It’s the same with coffee. Try to get a good, strong cup of coffee at a chain coffee place. Too many people like weak sauce coffee that’s just brown dish water.

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  6. Is there anything more emblematic of the State as Nanny than government school lunch BS? From flagging some kids as impoverished and deserving of free lunch (is there such a thing?) to arguing about esoteric content and health impacts, these people clearly have taken us to a dysfunctional institutionalized world.

    And the actual kids eating actual lunch? From my retired teacher wife: even first graders learn how to game the system, and will take the recommended/required “healthy food” on their trays, but eat the other stuff they like–and come up with schemes to ditch the healthy stuff.

    1. Kids also trade food. At my kids’ school (where they have to pack lunch from home) teachers prohibit kids sharing food due to allergy fears. But my 9 year old said she trades when “they’re not looking”. Black markets at work.

      1. Free market kids!

    2. Was talking with someone who was a proponent of children “eat everything on your plate before you are allowed up from the table”.

      Try this. Do that. Weigh the family dog before and after.

  7. Wasn’t it the other Obo who personally guaranteed that half of every lunch would end in the trash bin?

  8. More bad economic news.

    Charles Koch current net worth: $58.7 billion

    Although it might seem like Reason’s billionaire benefactor is doing just fine, that number represents a shocking decline of about $700 million this year. Only a Democratic President will implement the Koch / Reason open borders agenda, allowing highly-skilled doctors and engineers to cross our border with Mexico and strengthen our economy.


    1. ” Only a Democratic President will implement the Koch / Reason open borders agenda, allowing highly-skilled doctors and engineers to cross our border with Mexico and strengthen our economy.”

      I’m sure you’re stupid enough to believe that opening our borders to violent criminals, terrorists and people with infectious diseases will only make America a better place to live.
      Thanks for your daily laugh.

  9. Lemme get this straight: A bunch of states are suing the feds to impose more stringent requirements on them? Like they couldn’t achieve this result just by following those more stringent requirements themselves? They have to force someone else to force them? There’s a screw seriously loose here.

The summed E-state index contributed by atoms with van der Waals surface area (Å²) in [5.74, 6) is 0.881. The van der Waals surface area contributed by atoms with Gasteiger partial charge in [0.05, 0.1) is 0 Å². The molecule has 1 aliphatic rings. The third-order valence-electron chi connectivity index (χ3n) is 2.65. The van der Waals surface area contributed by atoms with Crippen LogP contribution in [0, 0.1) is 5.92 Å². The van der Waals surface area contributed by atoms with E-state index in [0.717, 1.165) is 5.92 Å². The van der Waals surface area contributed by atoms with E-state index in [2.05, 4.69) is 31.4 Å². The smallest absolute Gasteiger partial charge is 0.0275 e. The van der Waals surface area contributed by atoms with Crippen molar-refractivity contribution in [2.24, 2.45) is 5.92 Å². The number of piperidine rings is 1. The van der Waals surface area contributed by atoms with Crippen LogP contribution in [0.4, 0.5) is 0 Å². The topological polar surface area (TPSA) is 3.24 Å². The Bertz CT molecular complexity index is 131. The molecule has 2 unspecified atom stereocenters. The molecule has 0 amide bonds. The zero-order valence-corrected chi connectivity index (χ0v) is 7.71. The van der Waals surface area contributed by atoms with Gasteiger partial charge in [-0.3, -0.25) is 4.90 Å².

1. Wait, wait, I got it: The legislators of each state want to absolve themselves of responsibility. They blame it on lawyers employed by their own state who sued the feds to force them to do it that way.

    2. This is the salient point, missing from the article.

      There is no chance at all that the states are acting in good faith by suing, because there is no requirement that they not meet the Lady Obama standards. There is more flexibility for states, that is all.

      If the states in question want less flexibility, they can simply implement their own rules which are less flexible. All of which reveals the true nature of the objection. First and foremost, they are opposing anything that Trump does, for no other reason than #Resist! Second, it is revealing of the progressive mentality – they need to control *other people*. It isn’t enough for these progressive state AGs to have authority over their own state, they are moving to seize control over other states.

  10. Here’s an idea that’s long overdue.
    Eliminate public education, have the parents pay for their own kids’ education so they can also pay for their kids’ lunch, or am I asking for the earth, moon and sky here?

    1. Come on. Only the state can motivate and guide people to the good life (or the officially sanctioned politically correct version of the good life). The preceding 200,000 years of human development was an unlikely fable.

  11. “No matter who wins”? Is it a requirement that all Reason articles be rife with Bothsidesism? This is the dumbest yet. Orange Man Still Bad

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  13. “The 2018 Rule will expose children who live in the States and eat meals in schools to health consequences to which they would not have been exposed if USDA had not eliminated the final sodium target… and lowered the whole-grain requirement,”

    Yeh I would like to see proof of this aaannnd… about mind your own fricken beeswax?

    The paternalism and arrogance of someone telling someone else’s kid how to eat is flabbergasting to me.

  14. News flash: bureaucratic government institutions do a mediocre to bad job at everything, almost always.